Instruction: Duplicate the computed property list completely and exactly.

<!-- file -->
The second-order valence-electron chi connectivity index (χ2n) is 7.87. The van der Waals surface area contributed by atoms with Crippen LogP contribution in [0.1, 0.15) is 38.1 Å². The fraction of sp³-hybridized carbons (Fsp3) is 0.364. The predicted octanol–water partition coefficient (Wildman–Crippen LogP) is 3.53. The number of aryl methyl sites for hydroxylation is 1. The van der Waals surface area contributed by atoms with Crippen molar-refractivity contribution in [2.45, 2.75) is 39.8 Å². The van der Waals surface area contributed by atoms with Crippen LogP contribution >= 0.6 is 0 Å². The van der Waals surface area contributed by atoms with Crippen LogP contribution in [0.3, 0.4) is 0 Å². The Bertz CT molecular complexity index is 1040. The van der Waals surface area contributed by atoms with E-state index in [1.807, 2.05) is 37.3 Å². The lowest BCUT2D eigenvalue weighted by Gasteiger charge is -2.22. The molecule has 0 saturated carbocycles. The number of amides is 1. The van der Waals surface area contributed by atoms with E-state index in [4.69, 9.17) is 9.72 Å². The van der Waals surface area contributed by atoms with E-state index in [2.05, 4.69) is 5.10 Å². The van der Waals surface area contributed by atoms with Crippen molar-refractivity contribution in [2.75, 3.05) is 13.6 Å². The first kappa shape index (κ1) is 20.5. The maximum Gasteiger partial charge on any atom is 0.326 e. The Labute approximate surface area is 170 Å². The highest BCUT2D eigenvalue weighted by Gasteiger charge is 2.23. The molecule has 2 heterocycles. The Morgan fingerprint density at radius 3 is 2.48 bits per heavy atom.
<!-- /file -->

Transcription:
The second-order valence-electron chi connectivity index (χ2n) is 7.87. The van der Waals surface area contributed by atoms with Crippen LogP contribution in [0.1, 0.15) is 38.1 Å². The fraction of sp³-hybridized carbons (Fsp3) is 0.364. The predicted octanol–water partition coefficient (Wildman–Crippen LogP) is 3.53. The number of aryl methyl sites for hydroxylation is 1. The van der Waals surface area contributed by atoms with Crippen molar-refractivity contribution in [2.45, 2.75) is 39.8 Å². The van der Waals surface area contributed by atoms with Crippen LogP contribution >= 0.6 is 0 Å². The van der Waals surface area contributed by atoms with Crippen LogP contribution in [0.3, 0.4) is 0 Å². The Bertz CT molecular complexity index is 1040. The van der Waals surface area contributed by atoms with E-state index in [1.807, 2.05) is 37.3 Å². The lowest BCUT2D eigenvalue weighted by Gasteiger charge is -2.22. The molecule has 0 saturated carbocycles. The number of amides is 1. The van der Waals surface area contributed by atoms with E-state index in [4.69, 9.17) is 9.72 Å². The van der Waals surface area contributed by atoms with E-state index in [2.05, 4.69) is 5.10 Å². The van der Waals surface area contributed by atoms with Crippen molar-refractivity contribution in [2.75, 3.05) is 13.6 Å². The first kappa shape index (κ1) is 20.5. The maximum Gasteiger partial charge on any atom is 0.326 e. The Labute approximate surface area is 170 Å². The highest BCUT2D eigenvalue weighted by Gasteiger charge is 2.23. The molecule has 2 heterocycles. The Morgan fingerprint density at radius 3 is 2.48 bits per heavy atom.